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Why Should I Try A Ketogenic Diet?

That’s a great question!

The biggest advantage is that a ketogenic diet will put your body into a state of ketosis. Ketosis is a safe and efficient way to lose body fat while preserving your lean muscle mass.

To understand how ketosis does this so well, let’s dig a little deeper into the science.

When you are in ketosis, your body is producing ketones, and using them for energy. Ketones are a normal and efficient source of fuel and energy for the human body. They are produced by the liver from fatty acids, which result from the breakdown of body fat in response to the absence of glucose (from carbohydrates such as sugars and starches).

When eating on a ketogenic diet, the tiny amounts of glucose required for select body functions can be met by consuming a minimal amount of carbohydrates, or it can be manufactured in the liver from protein. Our bodies have all the metabolic machinery in place to produce all the glucose we need to function just fine without our having to get it from food.

When we eat glucose in the form of sugar and/or starch, the body uses what it needs and stores the rest, first as glycogen, and then as fat. When we minimize the starchy carbohydrates in our diet, the body reverses the process and breaks down the stored glycogen, which is released as glucose. When the glycogen is gone, the body turns to protein as the raw material for glucose production.

The conversion of protein to glucose takes place in the liver. The liver requires energy to convert protein to glucose. Fat provides this energy. The liver burns the majority of the fat to make glucose. The remainder of the fat is converted into ketones and released into the blood where they are made available for any tissues that might want or need them for energy.

The muscles, the heart, and, particularly the brain readily use these ketones in preference to glucose and/or fat. They do this for a reason: Ketones provide a lot of energy very efficiently. The heart, for example, operates about 28 percent more efficiently on ketones than it does on glucose. When the brain, muscles, heart, etc., have used all they need, the ketones accumulate in the blood. The body disperses them through the urine and breath.

The body works very efficiently when you’re on a ketogenic diet. And being in ketosis means that your body’s primary source of energy is fat (in the form of ketones). When you consume adequate protein as well, there’s no need for the body to break down its muscle tissue. And best of all, ketosis can accelerate fat loss, because once the liver converts fat to ketones, it can’t be converted back to fat!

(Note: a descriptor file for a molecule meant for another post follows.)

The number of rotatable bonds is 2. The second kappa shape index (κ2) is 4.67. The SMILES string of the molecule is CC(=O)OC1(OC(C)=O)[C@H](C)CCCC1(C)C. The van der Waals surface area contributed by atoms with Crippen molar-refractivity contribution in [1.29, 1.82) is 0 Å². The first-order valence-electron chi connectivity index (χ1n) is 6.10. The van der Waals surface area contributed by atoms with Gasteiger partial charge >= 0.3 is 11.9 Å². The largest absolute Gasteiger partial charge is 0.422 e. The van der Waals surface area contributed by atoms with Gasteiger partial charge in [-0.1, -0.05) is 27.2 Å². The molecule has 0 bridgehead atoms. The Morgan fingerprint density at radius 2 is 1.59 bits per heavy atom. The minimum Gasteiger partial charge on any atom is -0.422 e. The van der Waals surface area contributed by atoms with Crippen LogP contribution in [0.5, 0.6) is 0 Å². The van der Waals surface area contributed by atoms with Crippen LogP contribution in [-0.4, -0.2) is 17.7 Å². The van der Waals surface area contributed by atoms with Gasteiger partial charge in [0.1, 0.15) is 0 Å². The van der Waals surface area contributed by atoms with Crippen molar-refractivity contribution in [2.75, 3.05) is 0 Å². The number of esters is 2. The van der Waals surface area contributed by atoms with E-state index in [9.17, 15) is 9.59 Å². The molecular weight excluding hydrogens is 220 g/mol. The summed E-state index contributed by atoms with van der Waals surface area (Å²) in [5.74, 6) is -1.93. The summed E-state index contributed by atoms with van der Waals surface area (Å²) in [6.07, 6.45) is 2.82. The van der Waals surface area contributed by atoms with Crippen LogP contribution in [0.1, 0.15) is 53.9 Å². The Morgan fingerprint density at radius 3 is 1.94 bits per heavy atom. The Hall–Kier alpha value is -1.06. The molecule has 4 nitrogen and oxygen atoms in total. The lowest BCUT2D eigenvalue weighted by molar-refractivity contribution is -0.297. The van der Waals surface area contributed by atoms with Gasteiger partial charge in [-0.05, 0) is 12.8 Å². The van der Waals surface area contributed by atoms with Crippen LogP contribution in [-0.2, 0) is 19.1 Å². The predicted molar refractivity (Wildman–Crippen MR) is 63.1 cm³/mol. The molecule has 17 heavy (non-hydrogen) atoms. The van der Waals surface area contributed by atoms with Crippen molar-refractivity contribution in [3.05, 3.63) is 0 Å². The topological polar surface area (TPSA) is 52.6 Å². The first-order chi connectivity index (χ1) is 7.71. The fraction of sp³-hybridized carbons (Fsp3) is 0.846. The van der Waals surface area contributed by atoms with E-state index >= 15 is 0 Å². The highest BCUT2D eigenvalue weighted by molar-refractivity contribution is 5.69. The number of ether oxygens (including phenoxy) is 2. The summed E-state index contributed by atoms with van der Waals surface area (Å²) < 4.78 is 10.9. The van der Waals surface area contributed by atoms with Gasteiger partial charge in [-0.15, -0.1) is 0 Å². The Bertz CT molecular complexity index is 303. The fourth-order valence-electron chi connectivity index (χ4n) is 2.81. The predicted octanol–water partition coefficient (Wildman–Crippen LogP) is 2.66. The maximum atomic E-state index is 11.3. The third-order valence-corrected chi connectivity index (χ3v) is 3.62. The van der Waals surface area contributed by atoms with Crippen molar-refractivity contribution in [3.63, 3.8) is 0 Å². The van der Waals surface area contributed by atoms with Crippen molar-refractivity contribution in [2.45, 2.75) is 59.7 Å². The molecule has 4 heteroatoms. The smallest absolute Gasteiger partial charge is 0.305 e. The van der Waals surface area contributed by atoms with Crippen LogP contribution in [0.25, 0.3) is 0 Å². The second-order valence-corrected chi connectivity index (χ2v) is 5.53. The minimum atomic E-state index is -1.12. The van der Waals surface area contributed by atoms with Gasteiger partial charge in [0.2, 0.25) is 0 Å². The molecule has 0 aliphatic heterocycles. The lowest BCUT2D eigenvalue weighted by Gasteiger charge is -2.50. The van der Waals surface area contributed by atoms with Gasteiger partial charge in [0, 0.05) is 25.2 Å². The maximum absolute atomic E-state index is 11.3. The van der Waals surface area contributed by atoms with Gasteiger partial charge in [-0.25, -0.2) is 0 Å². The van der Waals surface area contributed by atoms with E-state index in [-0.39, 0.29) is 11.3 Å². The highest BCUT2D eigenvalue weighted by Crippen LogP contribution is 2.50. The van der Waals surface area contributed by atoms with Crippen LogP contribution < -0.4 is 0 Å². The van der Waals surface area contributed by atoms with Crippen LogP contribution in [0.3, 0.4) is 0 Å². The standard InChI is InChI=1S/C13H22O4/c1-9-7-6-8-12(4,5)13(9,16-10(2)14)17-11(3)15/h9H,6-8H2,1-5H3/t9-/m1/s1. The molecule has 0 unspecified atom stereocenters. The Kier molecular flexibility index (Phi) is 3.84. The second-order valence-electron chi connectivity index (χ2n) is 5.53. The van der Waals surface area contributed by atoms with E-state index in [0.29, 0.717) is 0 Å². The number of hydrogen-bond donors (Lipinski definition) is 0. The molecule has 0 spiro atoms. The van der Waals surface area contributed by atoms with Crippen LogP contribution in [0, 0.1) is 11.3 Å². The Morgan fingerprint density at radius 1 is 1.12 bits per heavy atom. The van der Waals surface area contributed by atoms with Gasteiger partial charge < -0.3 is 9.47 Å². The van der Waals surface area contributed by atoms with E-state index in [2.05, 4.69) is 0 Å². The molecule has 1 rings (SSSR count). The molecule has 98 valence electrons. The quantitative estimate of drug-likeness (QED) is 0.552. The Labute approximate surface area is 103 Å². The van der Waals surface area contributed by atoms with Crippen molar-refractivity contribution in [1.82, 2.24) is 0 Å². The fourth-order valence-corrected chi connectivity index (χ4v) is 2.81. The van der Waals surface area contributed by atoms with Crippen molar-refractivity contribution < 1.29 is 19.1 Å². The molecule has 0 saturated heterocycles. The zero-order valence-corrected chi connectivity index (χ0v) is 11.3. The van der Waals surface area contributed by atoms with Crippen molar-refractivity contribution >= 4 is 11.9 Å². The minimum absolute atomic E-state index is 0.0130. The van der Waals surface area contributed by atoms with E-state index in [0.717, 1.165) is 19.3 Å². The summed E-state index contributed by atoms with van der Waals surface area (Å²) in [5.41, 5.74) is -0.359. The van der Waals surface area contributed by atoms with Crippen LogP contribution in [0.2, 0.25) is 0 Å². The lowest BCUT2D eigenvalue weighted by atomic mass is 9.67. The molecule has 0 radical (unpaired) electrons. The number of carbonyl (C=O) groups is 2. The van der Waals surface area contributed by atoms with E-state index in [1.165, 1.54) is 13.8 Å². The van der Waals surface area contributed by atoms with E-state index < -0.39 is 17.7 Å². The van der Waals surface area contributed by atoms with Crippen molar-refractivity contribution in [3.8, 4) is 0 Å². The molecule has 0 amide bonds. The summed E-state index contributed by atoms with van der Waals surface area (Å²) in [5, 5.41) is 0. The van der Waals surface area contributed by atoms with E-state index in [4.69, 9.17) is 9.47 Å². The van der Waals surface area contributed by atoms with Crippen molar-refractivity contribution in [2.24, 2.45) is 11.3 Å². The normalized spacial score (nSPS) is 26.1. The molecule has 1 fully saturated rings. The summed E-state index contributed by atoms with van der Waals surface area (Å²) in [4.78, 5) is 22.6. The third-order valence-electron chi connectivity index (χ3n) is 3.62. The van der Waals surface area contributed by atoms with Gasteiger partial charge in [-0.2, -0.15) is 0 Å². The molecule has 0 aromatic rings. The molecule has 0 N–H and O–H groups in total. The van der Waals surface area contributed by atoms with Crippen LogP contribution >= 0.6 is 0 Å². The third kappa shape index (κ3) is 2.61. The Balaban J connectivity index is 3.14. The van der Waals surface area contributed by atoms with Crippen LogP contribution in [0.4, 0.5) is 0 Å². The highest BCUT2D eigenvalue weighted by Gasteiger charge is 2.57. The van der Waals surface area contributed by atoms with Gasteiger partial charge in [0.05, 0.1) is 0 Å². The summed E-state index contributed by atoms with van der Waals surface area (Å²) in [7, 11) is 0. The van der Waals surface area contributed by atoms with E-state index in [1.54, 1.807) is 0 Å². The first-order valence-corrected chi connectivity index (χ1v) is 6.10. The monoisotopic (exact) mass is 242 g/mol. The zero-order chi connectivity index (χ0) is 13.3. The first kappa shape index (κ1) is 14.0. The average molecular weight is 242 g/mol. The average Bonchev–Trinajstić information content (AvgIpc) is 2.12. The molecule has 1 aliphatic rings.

As you can see, eating a ketogenic diet allows you to burn body fat, lose weight, and do it all with plenty of energy for everyday life.

 

 

 

 

 

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Is Eating Low Carb Harmful To My Health?

That’s a great question! A Google search asking, “Is eating low carb dangerous” results in articles that support both sides of the equation.

So let’s take a look at a few of what are thought to be downsides to a low-carb diet and see if it really pans out:

You are tired and feel awful. Often times when a person starts a low-carb diet, they experience side effects such as tiredness, lethargy, migraines or headaches, dizziness, and even tachycardia. The usual culprit is the loss of sodium within your body when your body no longer needs the extra fluids to store glucose. It’s an easy fix by adding extra salt daily to your diet.

Your brain can’t function. That is certainly true when one is relying on carbohydrates as their primary fuel source. In that case, the brain relies on carbs for fuel 100% of the time. But when carbs are restricted, your brain readily adapts to using ketones as its primary fuel source. This is a survival mechanism, allowing you to survive even if in a starvation situation.

You lose lean muscle mass, slowing metabolism. In reality, low-carb diets are known to be muscle-sparing. Once your body converts from a carb-based metabolism to a fat-based metabolism, up to 90% of your body’s energy needs will come from the breakdown of fat. This is especially beneficial for exercisers, as your body can store 20,000-100,000 calories in the form of fat versus only about 2000 calories in the form of glucose.

You increase the risk for cardiovascular disease. It is often thought that eating more foods like red meat, bacon, and eggs with higher levels of saturated fat and cholesterol increases the risk for heart disease. Actually, on a low-carb diet your body burns the saturated fat. It doesn’t accumulate in your body. And saturated fats are protected against oxidative damage – one of the primary causes of heart disease.

You miss out on the fiber and nutrition of grains. When looking at nutrient density of whole grains compared to vegetables, vegetables are almost twice as nutrient dense as grains. Besides grains being high in calories and low in nutrients, they actually contain anti-nutrients, which interfere with nutrient absorption. It’s the nutrients in food that send the message to your brain that you are satisfied. This is why eating grains leaves you hungry sooner than eating whole real foods.

At Medithin Weight Loss Clinics, we’ll teach you all the ins and outs of how to balance your foods between fats, carbs, and proteins to optimize your health and weight loss. We’ll show you the best sources of fats, carbs, and proteins and how much to eat of each. You’ll improve your health, have more energy, and lose weight.

To learn more, go to:

http://www.medithinweightlossclinics.com/our_program.php

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